Throughout 2017 and 2018, Tesla (NASDAQ:TSLA) posted phenomenal growth. Revenue soared from just $7 billion in 2016 to an estimated $21 billion in 2018. Vehicle deliveries grew at an even faster rate, rising from roughly 76,230 in 2016 to 245,240 last year. Tesla even turned profitable in the second half of 2018.
However, in the background, warning signs about the sustainability of Tesla's performance have been building up. Unfortunately, CEO Elon Musk is only now acknowledging the extent of the challenges the company faces, which has created an unnecessary crisis for the electric-vehicle pioneer.
Reality hits Tesla
Earlier this month, Musk sent a letter to Tesla employees announcing that the company had to cut about 7% of its full-time workforce. He noted that Tesla is on track to post a second straight quarterly profit for the fourth quarter, but that it will earn less money than in Q3. Furthermore, he expects Tesla's earnings to continue to trend lower in the first part of 2019.
The underlying problem is simple. As Musk stated in his letter (via CNBC), "While we have made great progress, our products are still too expensive for most people." He continued:
In Q3 last year, we were able to make a 4% profit. While small by most standards, I would still consider this our first meaningful profit in the 15 years since we created Tesla. However, that was in part the result of preferentially selling higher priced Model 3 variants in North America. ... [S]tarting around May, we will need to deliver at least the mid-range Model 3 variant in all markets, as we need to reach more customers who can afford our vehicles. Moreover, we need to continue making progress toward lower priced variants of Model 3.
Today, the cheapest Tesla you can buy costs $44,000 before the impact of any tax credits. For the first year or so after Model 3 sales began, the cheapest available option cost $49,000. And many customers so far have opted for even pricier variants. The higher-priced models are dramatically more profitable for Tesla than a hypothetical $35,000 Model 3 would be.
As impressive as Tesla's Q3 surge to profitability was, it isn't necessarily sustainable unless the company can either dramatically reduce its manufacturing costs or permanently keep Model 3 average transaction prices above $50,000.
The signs have been there to see
In the past six months or so, it has become painfully obvious that Tesla is reaching the limits of demand for pricier Model 3 variants, at least in its main market of North America.
For example, in July, the company began allowing potential customers willing to pay up for a premium version of the Model 3 to skip the line of reservation holders waiting for lower-priced variants. In October, Tesla guaranteed that all orders placed by Oct. 15 would be eligible for the full $7,500 federal electric-vehicle tax credit (which was scaled back to $3,750 for deliveries in the first half of 2019 and will phase out entirely at the end of this year) and then introduced a slightly cheaper mid-range Model 3 variant. Lastly, Tesla implemented an across-the-board $2,000 price cut in the U.S. earlier this month.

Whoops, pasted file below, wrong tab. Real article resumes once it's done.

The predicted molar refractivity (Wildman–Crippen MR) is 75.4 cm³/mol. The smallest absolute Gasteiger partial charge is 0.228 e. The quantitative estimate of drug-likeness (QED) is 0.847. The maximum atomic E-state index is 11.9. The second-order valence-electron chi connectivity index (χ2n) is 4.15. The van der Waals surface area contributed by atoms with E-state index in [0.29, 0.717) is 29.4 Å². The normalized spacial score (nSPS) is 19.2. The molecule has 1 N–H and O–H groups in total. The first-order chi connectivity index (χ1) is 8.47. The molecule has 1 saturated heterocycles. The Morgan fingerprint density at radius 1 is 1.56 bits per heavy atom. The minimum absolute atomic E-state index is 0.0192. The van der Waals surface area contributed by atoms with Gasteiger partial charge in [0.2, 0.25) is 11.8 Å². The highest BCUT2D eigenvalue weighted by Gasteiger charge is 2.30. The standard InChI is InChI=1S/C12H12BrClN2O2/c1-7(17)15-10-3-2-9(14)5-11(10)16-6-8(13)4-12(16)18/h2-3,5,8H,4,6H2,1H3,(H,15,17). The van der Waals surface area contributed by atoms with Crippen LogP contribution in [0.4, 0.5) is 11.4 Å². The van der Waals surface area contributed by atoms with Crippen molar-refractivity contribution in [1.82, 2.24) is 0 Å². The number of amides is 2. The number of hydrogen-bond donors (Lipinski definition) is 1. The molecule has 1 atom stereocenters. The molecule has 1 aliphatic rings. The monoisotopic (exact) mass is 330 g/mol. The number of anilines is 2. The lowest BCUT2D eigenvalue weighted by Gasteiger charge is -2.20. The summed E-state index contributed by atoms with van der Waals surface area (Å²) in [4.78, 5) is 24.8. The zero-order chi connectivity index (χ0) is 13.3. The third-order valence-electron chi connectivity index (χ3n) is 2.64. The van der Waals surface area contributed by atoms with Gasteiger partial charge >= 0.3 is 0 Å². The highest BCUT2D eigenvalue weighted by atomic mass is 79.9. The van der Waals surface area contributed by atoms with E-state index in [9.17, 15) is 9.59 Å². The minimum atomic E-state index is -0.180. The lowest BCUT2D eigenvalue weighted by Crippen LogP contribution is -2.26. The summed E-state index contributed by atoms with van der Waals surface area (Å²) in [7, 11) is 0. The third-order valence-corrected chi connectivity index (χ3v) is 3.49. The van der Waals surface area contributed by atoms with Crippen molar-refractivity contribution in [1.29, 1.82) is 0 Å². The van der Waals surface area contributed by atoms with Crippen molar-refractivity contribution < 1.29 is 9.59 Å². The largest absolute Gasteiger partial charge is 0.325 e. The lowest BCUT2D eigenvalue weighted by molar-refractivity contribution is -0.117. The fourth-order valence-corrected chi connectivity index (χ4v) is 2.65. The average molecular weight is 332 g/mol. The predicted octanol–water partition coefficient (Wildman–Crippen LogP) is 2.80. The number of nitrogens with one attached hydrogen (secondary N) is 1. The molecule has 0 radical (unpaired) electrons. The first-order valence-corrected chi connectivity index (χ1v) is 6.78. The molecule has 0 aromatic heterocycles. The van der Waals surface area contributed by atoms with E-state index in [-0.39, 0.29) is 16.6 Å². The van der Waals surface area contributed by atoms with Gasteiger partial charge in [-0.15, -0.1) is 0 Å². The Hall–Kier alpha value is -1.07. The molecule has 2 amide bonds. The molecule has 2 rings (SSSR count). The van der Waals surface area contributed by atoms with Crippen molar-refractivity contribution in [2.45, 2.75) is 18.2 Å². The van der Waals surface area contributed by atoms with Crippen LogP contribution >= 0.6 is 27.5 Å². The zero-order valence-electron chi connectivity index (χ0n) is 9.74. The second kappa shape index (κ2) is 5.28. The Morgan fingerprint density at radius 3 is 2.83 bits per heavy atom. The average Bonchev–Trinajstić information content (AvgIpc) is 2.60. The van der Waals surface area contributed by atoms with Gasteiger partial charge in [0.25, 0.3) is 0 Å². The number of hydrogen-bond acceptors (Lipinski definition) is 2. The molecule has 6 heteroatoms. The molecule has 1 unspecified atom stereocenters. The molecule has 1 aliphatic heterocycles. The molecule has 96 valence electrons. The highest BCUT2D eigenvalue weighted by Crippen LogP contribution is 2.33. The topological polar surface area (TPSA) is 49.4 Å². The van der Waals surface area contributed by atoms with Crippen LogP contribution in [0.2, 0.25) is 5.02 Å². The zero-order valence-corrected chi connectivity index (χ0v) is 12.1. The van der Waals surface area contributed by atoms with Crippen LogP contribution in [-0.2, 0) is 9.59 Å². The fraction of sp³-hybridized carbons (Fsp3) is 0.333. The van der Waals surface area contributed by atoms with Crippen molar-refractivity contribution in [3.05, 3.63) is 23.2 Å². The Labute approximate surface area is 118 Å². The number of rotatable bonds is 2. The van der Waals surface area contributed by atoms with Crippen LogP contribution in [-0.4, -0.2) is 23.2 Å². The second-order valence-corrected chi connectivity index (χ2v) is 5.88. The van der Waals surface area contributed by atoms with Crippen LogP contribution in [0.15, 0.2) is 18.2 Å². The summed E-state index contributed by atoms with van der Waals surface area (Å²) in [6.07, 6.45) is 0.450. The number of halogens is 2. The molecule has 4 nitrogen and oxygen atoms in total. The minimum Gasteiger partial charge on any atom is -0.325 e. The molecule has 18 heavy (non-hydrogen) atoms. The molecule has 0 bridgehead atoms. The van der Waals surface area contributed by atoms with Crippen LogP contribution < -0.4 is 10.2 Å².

In short, while there was ample pent-up demand for $50,000-plus Model 3s in 2017 and the first half of 2018, Tesla has already addressed most of that demand. Furthermore, with production ramping up, it needs to sell more cars each quarter than it did in the prior quarter. And in the U.S. -- Tesla's largest market -- the phaseout of the EV tax credit is another headwind.
For now, Tesla has been able to avoid introducing the profit-killing $35,000 Model 3, through a combination of the tactics noted above and beginning deliveries of pricier variants outside North America. Yet that's only a temporary solution. At some point in 2019, Tesla will need to either reduce production or -- more likely -- make the $35,000 Model 3 available.
A manufactured crisis
The auto industry is a tough business under any circumstances. Tesla faces the added pressure of being a young company with a unique business model and heavy reliance on just a few products.
That said, the supposedly urgent crisis requiring Tesla to slash costs so it can reduce prices is largely self-imposed. Thanks to its phenomenal growth over the past two years, it's had ample opportunity to raise $5 billion, $10 billion or more through stock sales or debt issuances to support its growth. However, Musk has been bizarrely reluctant to raise capital recently.
If Tesla had a big cash cushion, it could afford to steadily reduce prices -- even if doing so would lead to short-term losses -- as long as production costs were steadily declining at the same time. Instead, Tesla is trying to thread the needle of gaining scale and reducing its costs without incurring significant near-term losses.
Perhaps Elon Musk can pull off another miracle. But if he had been less stubborn about raising capital in 2017 and 2018, Tesla wouldn't need one.